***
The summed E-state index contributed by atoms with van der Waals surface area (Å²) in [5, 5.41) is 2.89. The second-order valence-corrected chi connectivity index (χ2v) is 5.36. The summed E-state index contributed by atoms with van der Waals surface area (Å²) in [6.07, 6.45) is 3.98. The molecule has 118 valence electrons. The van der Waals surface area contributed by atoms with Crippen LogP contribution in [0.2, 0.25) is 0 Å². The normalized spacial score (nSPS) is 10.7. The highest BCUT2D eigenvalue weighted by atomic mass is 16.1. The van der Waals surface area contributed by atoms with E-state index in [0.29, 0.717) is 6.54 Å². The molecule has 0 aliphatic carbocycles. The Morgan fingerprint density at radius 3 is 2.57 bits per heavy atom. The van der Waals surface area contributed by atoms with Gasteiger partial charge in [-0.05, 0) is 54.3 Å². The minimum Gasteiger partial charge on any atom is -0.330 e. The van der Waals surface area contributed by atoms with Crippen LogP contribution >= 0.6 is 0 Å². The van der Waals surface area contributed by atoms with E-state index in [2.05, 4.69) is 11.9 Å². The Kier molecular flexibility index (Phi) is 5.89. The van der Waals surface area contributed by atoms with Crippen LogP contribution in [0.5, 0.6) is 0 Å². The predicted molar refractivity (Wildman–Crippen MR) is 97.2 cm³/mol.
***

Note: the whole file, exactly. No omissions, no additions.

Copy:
The summed E-state index contributed by atoms with van der Waals surface area (Å²) in [5, 5.41) is 2.89. The second-order valence-corrected chi connectivity index (χ2v) is 5.36. The summed E-state index contributed by atoms with van der Waals surface area (Å²) in [6.07, 6.45) is 3.98. The molecule has 118 valence electrons. The van der Waals surface area contributed by atoms with Crippen LogP contribution in [0.2, 0.25) is 0 Å². The normalized spacial score (nSPS) is 10.7. The highest BCUT2D eigenvalue weighted by atomic mass is 16.1. The van der Waals surface area contributed by atoms with E-state index in [0.29, 0.717) is 6.54 Å². The molecule has 0 aliphatic carbocycles. The Morgan fingerprint density at radius 3 is 2.57 bits per heavy atom. The van der Waals surface area contributed by atoms with Gasteiger partial charge in [-0.05, 0) is 54.3 Å². The minimum Gasteiger partial charge on any atom is -0.330 e. The van der Waals surface area contributed by atoms with Crippen LogP contribution >= 0.6 is 0 Å². The van der Waals surface area contributed by atoms with E-state index in [2.05, 4.69) is 11.9 Å². The Kier molecular flexibility index (Phi) is 5.89. The van der Waals surface area contributed by atoms with Crippen LogP contribution in [0.5, 0.6) is 0 Å². The predicted molar refractivity (Wildman–Crippen MR) is 97.2 cm³/mol.